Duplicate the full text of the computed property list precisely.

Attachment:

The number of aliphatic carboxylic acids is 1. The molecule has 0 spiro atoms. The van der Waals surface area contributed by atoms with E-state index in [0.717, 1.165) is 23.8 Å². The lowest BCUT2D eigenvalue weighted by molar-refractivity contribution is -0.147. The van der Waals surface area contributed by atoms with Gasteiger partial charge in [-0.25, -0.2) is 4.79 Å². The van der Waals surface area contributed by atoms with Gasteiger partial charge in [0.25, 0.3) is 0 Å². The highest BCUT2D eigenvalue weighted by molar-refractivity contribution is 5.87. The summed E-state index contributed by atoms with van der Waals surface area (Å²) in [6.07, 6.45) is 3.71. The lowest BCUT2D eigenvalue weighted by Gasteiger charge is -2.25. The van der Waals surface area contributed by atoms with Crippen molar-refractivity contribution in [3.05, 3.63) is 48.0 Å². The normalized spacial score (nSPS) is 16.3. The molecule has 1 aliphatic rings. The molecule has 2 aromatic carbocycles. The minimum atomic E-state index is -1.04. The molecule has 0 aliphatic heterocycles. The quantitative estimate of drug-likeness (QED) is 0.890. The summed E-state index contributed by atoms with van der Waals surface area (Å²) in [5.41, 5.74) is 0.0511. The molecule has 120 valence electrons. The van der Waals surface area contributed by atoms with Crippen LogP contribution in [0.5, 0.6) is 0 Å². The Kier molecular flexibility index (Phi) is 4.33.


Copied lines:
The number of aliphatic carboxylic acids is 1. The molecule has 0 spiro atoms. The van der Waals surface area contributed by atoms with E-state index in [0.717, 1.165) is 23.8 Å². The lowest BCUT2D eigenvalue weighted by molar-refractivity contribution is -0.147. The van der Waals surface area contributed by atoms with Gasteiger partial charge in [-0.25, -0.2) is 4.79 Å². The van der Waals surface area contributed by atoms with Gasteiger partial charge in [0.25, 0.3) is 0 Å². The highest BCUT2D eigenvalue weighted by molar-refractivity contribution is 5.87. The summed E-state index contributed by atoms with van der Waals surface area (Å²) in [6.07, 6.45) is 3.71. The lowest BCUT2D eigenvalue weighted by Gasteiger charge is -2.25. The van der Waals surface area contributed by atoms with Crippen molar-refractivity contribution in [3.05, 3.63) is 48.0 Å². The normalized spacial score (nSPS) is 16.3. The molecule has 1 aliphatic rings. The molecule has 2 aromatic carbocycles. The minimum atomic E-state index is -1.04. The molecule has 0 aliphatic heterocycles. The quantitative estimate of drug-likeness (QED) is 0.890. The summed E-state index contributed by atoms with van der Waals surface area (Å²) in [5.41, 5.74) is 0.0511. The molecule has 120 valence electrons. The van der Waals surface area contributed by atoms with Crippen LogP contribution in [0.5, 0.6) is 0 Å². The Kier molecular flexibility index (Phi) is 4.33.